Signer Senior Center staff mulls impact of impending budget cuts

Enjoying a hot lunch at the Signer Senior Center in Arcadia are (clockwise from left) Pat Boedefeld, Theresa Prattz, Mary Self, Beverly Maxwell, June Hulsey and Doris Hall.

As Federal Republican leaders turn their attention from tax cuts to budget cuts and specifically such entitlements as Medicaid and Medicare, local agencies all over the country have begun to parse what that might mean for the people they serve.

One such entity is the Signer Senior Center in Arcadia.  The center provides hot or frozen lunches to local seniors and is funded largely through Aging Matters (formerly the Area Agency on Aging) and Medicaid reimbursements.

The non-profit center is run on a shoe-string and has little in the way of reserve funds.  In fact, in the months the insurance premiums come due, the center will hold fundraising meals to get by.

“The fundraisers get us through that month, but there is no safety net,” said Center Administrator Billie Ricketts. “If it wasn’t for Medicaid reimbursement, I don’t know how we could afford to stay open.”

But such cuts are almost a certainty in 2018 as legislators scour the federal budget in search of cuts to offset the deficit-creating tax cuts.

“We’ve been talking to other senior centers and they are in the same boat we are,” Ricketts said. “We are still up in the air until we see what budget cuts are coming down the pike.  Aging matters doesn’t know what to expect either.”

On average, the center serves some 25 to 30 seniors a hot lunch five times per week at the site.  Another 65 meals are delivered to the homes of senior shut-ins or those who are otherwise unable to travel.  Yet another 25 meals are frozen and provided to people who are in the service area, but outside the delivery area. The clients arrange to pick up the meals at the center.

Signer Center has been in operation since 1974. The fact that some seniors in the community do not seem aware of the center and what it has to offer is a recurring frustration for the staff and volunteers.

“There are still people – if you can believe it – who say, ‘I didn’t know we had a senior citizen center in town.’ said Ricketts. “I honestly don’t know how they don’t know that!  Where have they been?”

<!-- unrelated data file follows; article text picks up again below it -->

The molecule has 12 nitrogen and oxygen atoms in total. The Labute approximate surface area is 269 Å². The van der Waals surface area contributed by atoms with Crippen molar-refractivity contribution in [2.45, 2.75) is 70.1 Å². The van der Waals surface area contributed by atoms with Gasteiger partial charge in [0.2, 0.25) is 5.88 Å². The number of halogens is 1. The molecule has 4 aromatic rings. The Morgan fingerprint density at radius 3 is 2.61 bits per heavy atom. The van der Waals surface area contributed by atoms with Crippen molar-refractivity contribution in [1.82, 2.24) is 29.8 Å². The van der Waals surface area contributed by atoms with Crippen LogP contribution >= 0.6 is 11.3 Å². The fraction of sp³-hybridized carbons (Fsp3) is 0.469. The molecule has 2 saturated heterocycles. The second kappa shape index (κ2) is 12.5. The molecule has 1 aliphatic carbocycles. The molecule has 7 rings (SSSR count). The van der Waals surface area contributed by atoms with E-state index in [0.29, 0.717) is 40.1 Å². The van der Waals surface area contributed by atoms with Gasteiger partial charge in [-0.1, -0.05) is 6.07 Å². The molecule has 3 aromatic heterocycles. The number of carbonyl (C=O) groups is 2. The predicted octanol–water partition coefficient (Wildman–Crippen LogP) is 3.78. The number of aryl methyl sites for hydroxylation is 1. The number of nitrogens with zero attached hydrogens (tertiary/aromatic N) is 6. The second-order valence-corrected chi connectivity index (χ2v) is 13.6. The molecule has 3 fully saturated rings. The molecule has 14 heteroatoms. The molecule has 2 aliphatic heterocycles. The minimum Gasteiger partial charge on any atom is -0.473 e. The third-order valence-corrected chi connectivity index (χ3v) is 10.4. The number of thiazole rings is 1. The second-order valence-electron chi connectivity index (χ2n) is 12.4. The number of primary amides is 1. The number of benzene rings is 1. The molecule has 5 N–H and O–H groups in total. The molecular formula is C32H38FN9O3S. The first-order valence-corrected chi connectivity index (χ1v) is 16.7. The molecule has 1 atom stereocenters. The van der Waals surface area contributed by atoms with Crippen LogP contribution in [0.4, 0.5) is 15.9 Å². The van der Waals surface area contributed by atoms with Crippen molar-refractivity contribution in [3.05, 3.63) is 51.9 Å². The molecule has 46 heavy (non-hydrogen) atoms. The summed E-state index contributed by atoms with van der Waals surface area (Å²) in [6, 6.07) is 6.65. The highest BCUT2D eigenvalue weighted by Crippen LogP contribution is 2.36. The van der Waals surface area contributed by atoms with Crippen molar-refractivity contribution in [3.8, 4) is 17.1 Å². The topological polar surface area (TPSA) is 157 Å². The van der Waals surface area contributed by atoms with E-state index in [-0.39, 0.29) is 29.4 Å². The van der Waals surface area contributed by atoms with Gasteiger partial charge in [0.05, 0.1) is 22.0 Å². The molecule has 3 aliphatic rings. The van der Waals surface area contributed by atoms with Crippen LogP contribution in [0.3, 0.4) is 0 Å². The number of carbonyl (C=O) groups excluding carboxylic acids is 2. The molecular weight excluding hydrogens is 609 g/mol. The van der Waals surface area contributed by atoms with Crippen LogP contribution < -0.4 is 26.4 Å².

Ricketts, one of four paid staff members, has been the administrator for over 18 years. 

“We have three kitchen staff and myself,” she said. “We have lots of volunteers.  We would not be able to do this without our volunteers.  They deliver our meals, serve as cashier, and serve on our County Council.”

A lunch will cost a local senior citizen (over the age of 60) $4.  If you are under 60 and a guest of a senior, the lunch will cost $6.

The center serves as a social center, a place for basic health needs like blood pressure checks three times per month (in conjunction with the Iron County Health Department or Iron County Ambulance Services or participating local pharmacies.)  It is also a heated or air conditioned shelter for the community in inclement weather.

“We are part of their socialization – their church and us,” said Ricketts. “Most of them don’t work - they are retired – so this is where they come.”

The center volunteers also provide an unofficial check on the shut-ins it serves.

“Well, if we did not exist, there would be those who did not have anyone to check on them, because it isn’t just delivering the meal, ”Ricketts explained. “It is the interaction with our drivers. Sometimes we are the only ones they see all day long for a hug or a ‘How are you doing?’ or any kind of basic need. They let the drivers know, who in turn let me know, and we get them in contact with other agencies.  We all work together.”

The council has protested the possible cuts by contacting elected officials.

“We sent paper plates with the initials of our clients to our Representatives and Senators and asked them, ‘Whose meal are you going to cut?’” said Ricketts. “They said they support what we are trying to do and that 

they don’t want to cut our budget.  But they didn’t say they won’t (cut our budget).”

So the fundraising will continue.  The administrator said there are several ways the community can help keep the center and its services alive.

“We can take donations,” she said. “But the main thing would be to come through that door and eat lunch with us,” she said. That would be a real big help.”

Lunch is served from 11:30 a.m. to 12:30 p.m. Monday through Friday. The daily menu appears every week in The Mountain Echo.